-Herbal Tea (suggestions below!)
-Plenty of water
-Prepared meals (make a big crockpot of food, buy microwave meals, etc)
-Over-the-counter medication for pain, fever, & inflammation (such as Ibuprofen, Acetaminophen, a combination of both)  
-Epsom salts for a bath
-Antihistamine allergy medication (if you tend to have strong allergic reactions)
-Ice pack
-Heating pad
-Blankets

Planning Ahead — Some Ideas:
-The process of getting the vaccine may take longer than you think — be prepared to wait. Some people are spending hours in line. If you’re in a cold climate and waiting in your car, make sure you have enough gas in your tank. And you won’t be able to leave right after your shot — if you have allergies, they’ll observe you for 30 minutes afterwards. And if you don’t, they’ll observe you for 15 minutes before you can leave.
-Take one (or several) day(s) off of work or school. People (especially younger people) tend to need more recovery time after the second dose — so if you can, take more time off after that one.
-Childcare: Arrange for someone else to watch your kids the next day, so you can rest.
-Get ahead on your paperwork, job, or homework.
-Make sure you have enough food and supplies for yourself, your kids, and your pets, so you won’t have to go out the next day.
-Put any hard-to-reach items in an easier-to-reach place, in case you have too much arm pain to reach high up after the vaccine. 
-If you live alone, arrange for someone to check in on you.

Ideas for minimizing pain at the injection site:
-Pain in your arm seems to be the most common vaccine side effect, so I would expect some pain. They’ll let you choose which arm to get vaccinated in. Two things to consider: which side is your dominant hand/arm, and whether you sleep on one side.
-One elder told me that icing her arm made it hurt less.
-An acupuncturist suggested a heating pad on the arm could help, too.
-Putting a couple drops of an anti-inflammatory tincture onto my skin around the injection site seemed to help me a bit.
-Some people have suggested working out the muscle, starting right after you get the shot, to keep the pain from getting too bad. I did 10 push-ups right when I get home, and did another set every few hours when it was starting to hurt. Now, 36 hours later, it hurts much less than other vaccines I’ve had. In fact, my arm hurts hurts less than my knee does, from kneeling on a tile floor for 2 minutes that same day. But I can’t say whether any of this is scientifically valid or not.
[Update 3/31/21, after shot #2: Exercising definitely seemed to make a difference for both shots. I did a lot of hard physical work in the garden in the hours following shot #2, and had minimal pain the next day. A friend of mine was having pain after her shot and found that gentle stretching didn’t do much — but then she vacuumed her whole apartment, and her arm felt much better after. So I think doing more vigorous/weight-bearing exercise is what makes the difference.]
-Someone else suggested rubbing your arm at the injection site, and doing exercise to keep it moving.

What about treating my vaccine side effects with plant medicines?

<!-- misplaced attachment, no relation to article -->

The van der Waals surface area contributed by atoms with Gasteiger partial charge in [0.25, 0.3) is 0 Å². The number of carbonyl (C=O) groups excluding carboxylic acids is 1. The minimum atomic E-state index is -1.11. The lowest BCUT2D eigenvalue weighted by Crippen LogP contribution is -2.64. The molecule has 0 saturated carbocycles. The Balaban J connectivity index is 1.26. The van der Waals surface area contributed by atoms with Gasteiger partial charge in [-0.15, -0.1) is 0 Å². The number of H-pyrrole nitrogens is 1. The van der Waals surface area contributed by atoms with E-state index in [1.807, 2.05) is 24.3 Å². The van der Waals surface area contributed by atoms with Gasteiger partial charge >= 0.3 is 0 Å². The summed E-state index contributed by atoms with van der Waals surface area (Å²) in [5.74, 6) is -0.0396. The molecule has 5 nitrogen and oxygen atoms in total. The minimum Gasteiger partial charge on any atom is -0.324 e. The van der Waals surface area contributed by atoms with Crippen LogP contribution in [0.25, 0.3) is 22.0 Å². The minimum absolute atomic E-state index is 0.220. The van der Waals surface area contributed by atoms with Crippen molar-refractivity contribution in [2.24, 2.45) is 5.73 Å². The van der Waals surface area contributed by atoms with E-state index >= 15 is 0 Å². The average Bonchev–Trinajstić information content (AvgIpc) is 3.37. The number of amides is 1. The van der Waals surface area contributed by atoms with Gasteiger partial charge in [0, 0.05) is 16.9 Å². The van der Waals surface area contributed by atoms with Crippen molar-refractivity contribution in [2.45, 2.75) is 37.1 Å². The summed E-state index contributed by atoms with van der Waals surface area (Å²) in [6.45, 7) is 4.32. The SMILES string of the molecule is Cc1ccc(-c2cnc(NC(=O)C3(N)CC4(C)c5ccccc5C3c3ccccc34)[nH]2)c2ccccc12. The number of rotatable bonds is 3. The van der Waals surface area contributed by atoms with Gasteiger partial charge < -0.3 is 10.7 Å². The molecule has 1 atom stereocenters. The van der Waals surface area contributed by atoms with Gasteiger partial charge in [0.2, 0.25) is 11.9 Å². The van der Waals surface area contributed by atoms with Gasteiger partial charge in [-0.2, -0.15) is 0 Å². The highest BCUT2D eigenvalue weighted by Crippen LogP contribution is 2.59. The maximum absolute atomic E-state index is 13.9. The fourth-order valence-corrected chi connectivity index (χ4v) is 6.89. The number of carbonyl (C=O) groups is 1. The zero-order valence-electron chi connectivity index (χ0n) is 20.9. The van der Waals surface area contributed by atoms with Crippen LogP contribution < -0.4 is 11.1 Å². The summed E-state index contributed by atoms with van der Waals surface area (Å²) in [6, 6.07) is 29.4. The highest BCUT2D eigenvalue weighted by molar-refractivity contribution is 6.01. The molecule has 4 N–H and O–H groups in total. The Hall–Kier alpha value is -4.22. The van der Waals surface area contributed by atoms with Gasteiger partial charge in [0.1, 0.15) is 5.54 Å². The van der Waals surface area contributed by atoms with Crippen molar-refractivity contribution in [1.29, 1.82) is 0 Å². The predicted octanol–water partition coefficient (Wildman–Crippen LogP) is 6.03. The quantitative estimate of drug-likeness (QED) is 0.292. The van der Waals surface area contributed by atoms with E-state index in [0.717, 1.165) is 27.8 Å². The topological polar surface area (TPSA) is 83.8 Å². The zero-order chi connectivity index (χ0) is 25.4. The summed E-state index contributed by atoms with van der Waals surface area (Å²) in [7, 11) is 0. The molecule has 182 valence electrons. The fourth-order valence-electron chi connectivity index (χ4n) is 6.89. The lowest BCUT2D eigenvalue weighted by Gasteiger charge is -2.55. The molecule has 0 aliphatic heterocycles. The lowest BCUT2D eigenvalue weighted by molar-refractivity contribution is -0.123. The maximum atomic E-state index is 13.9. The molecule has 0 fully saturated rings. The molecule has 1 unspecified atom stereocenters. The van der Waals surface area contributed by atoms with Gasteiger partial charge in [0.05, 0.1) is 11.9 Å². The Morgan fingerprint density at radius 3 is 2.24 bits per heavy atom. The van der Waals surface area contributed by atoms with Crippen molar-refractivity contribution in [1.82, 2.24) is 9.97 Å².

The two most common symptoms seem to be pain/inflammation, and fever. Below, you’ll find a list for each. As usual, you don’t need everything on the list — one or two from each category should be more than enough. Some of these plants do double duty, and are on both lists.

The other symptoms that people have reported, besides pain/inflammation and fever, are so varied that I am not going to try to address them in this post.

Wáǧačhaŋ čhíŋkpa (Cottonwood buds) and Willow bark both contain salicin, a powerful anti-inflammatory compound.

Plant medicines for Pain and Inflammation that can help:
-I have been drinking a spicy Čhoȟwáŋžiča / Willow [Salix species] bark tea blend with cinnamon (both herbs are anti-inflammatory), and a few other spices. Make your own blend, according to your personal needs.
-I have been using a Meadowsweet tincture (taking it internally, and also applying a drop to the injection site).
-I haven’t needed it, but I have a stronger anti-inflammatory Wáǧačhaŋ / Cottonwood bud tincture prepared.
-Other herbs that could work: Prickly Ash (tincture or topical), Arnica (topical), Turmeric (internal), Garlic (internal), Rosemary (internal), Black pepper (internal).

Plant medicines for Reducing Fever that can help:
Čhoȟwáŋžiča / Willow (Salix species) Bark as a tea (any willow species)
Wáǧačhaŋ/Cottonwood (Populus species) inner bark as a tea, or buds as a tincture
Čheyáka / Mint (Mentha arvensis) leaves as a tea
-Waštémna / Beebalm (Monarda fistulosa) flowers or leaves as a tea
Igmú tȟačhéyaka / Catmint (Nepeta cataria) leaves as a tea
Siŋkpȟé tȟawóte / Wiike / Bitterroot / Sweet Flag / Acorus Calamus root as a tea
Waȟčá pȟepȟéla / Boneset / Eupatorium species leaves and flowers as a tea

But wait…aren’t we supposed to avoid anti-inflammatories with this vaccine?

There’s a lot of mixed messaging out there about this. The general recommendation seems to be to avoid taking anti-inflammatories before your shot. There is confusion about whether it’s ok to take them after your shot. This article explains the recommendation for avoiding them before you get the vaccine.

Marc Strong (Sičháŋǧu Lakota), a scientist who has read and interpreted a lot of the available research on this issue, explained to me,
“The CDC is recommending that you not take anti-inflammatory meds before getting the COVID vaccine. There is a concern that your immune response will be slightly suppressed if you do. Though there isn’t a lot of evidence that this happens. Better safe than sorry, I suppose. HOWEVER, the CDC says that if you develop symptoms after the vaccine, it’s fine [to take anti-inflammatories]. Your immune system has already started a response and is making the antibodies already.”

Conclusion

I hope this information is useful. Please feel free to comment or contact me if you see any errors, or have any questions.

Thank you for getting vaccinated, and doing your part to protect our communities and end this pandemic!

Taŋyáŋ úŋ wo — be well!